God only knows I suppose.
In a narrow sense, those who have been baptized into Him, Father Son and Holy Spirit.
A broad sense (controversial) The Anonymous Christian
Anonymous Christianity means that a person lives in the grace of God and attains salvation outside of explicitly constituted Christianity — Let us say, a Buddhist monk — who, because he follows his conscience, attains salvation and lives in the grace of God; of him I must say that he is an anonymous Christian; if not, I would have to presuppose that there is a genuine path to salvation that really attains that goal, but that simply has nothing to do with Jesus Christ. But I cannot do that. And so, if I hold if everyone depends upon Jesus Christ for salvation, and if at the same time I hold that many live in the world who have not expressly recognized Jesus Christ, then there remains in my opinion nothing else but to take up this postulate of an anonymous Christianity
Lumen Gentium Those also can attain to everlasting salvation who through no fault of their own do not know the gospel of Christ or his Church, yet sincerely seek God and, moved by grace, strive by their deeds to do his will as it is known to them through the dictates of conscience." They went on to write, in Gaudium et Spes, "Since Christ died for all men, and since the ultimate vocation of man is in fact one, and divine, we ought to believe that the Holy Spirit in a manner known only to God offers to every man the possibility of being associated with this paschal mystery.
The Catechism of the Catholic Church teaches, “Those who through no fault of their own, do not know the Gospel of Christ or His Church, but who nevertheless seek God with a sincere heart, and, moved by grace, try in their actions to do his will as they know it through the dictates of their conscience—those too may achieve eternal salvation.”
Before becoming Pope Benedict XVI, Joseph Cardinal Ratzinger headed the Congregation for the Doctrine of the Faith. In this role, he issued, with the approval of Pope John Paul II, a document called Dominus Iesus. This document asserts the supremacy of the Catholic Church, while reiterating the Catholic Church’s acceptance of “anonymous Christianity.”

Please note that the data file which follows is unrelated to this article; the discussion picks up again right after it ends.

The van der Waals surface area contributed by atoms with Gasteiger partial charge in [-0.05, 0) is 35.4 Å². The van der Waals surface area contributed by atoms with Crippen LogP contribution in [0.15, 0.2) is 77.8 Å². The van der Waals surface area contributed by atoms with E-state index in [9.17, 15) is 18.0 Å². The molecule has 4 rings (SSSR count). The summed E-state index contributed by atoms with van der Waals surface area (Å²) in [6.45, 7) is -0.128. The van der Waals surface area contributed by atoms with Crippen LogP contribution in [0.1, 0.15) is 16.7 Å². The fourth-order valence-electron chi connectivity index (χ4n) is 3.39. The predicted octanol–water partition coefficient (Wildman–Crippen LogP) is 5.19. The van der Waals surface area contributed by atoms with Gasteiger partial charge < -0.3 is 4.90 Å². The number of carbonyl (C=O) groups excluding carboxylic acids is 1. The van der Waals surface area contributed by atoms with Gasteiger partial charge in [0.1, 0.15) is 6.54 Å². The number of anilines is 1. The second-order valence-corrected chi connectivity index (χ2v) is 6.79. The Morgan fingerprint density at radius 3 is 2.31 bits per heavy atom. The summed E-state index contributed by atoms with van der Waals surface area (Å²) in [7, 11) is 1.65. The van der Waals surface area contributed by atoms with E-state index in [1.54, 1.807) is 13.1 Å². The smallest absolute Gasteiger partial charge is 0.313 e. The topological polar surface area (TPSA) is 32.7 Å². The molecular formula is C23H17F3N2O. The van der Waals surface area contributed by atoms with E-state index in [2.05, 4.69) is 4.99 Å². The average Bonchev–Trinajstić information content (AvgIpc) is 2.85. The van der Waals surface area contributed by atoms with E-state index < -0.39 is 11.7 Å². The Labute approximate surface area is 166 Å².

“Nevertheless, God, who desires to call all peoples to himself in Christ and to communicate to them the fullness of his revelation and love, “does not fail to make himself present in many ways, not only to individuals, but also to entire peoples through their spiritual riches, of which their religions are the main and essential expression even when they contain ‘gaps, insufficiencies and errors’”. Therefore, the sacred books of other religions, which in actual fact direct and nourish the existence of their followers, receive from the mystery of Christ the elements of goodness and grace which they contain.” (I, 8)
“Theology today, in its reflection on the existence of other religious experiences and on their meaning in God’s salvific plan, is invited to explore if and in what way the historical figures and positive elements of these religions may fall within the divine plan of salvation. In this undertaking, theological research has a vast field of work under the guidance of the Church’s Magisterium. The Second Vatican Council, in fact, has stated that: “the unique mediation of the Redeemer does not exclude, but rather gives rise to a manifold cooperation which is but a participation in this one source”.” (III, 14)
“With respect to the way in which the salvific grace of God — which is always given by means of Christ in the Spirit and has a mysterious relationship to the Church — comes to individual non-Christians, the Second Vatican Council limited itself to the statement that God bestows it “in ways known to himself”.” (VI, 21)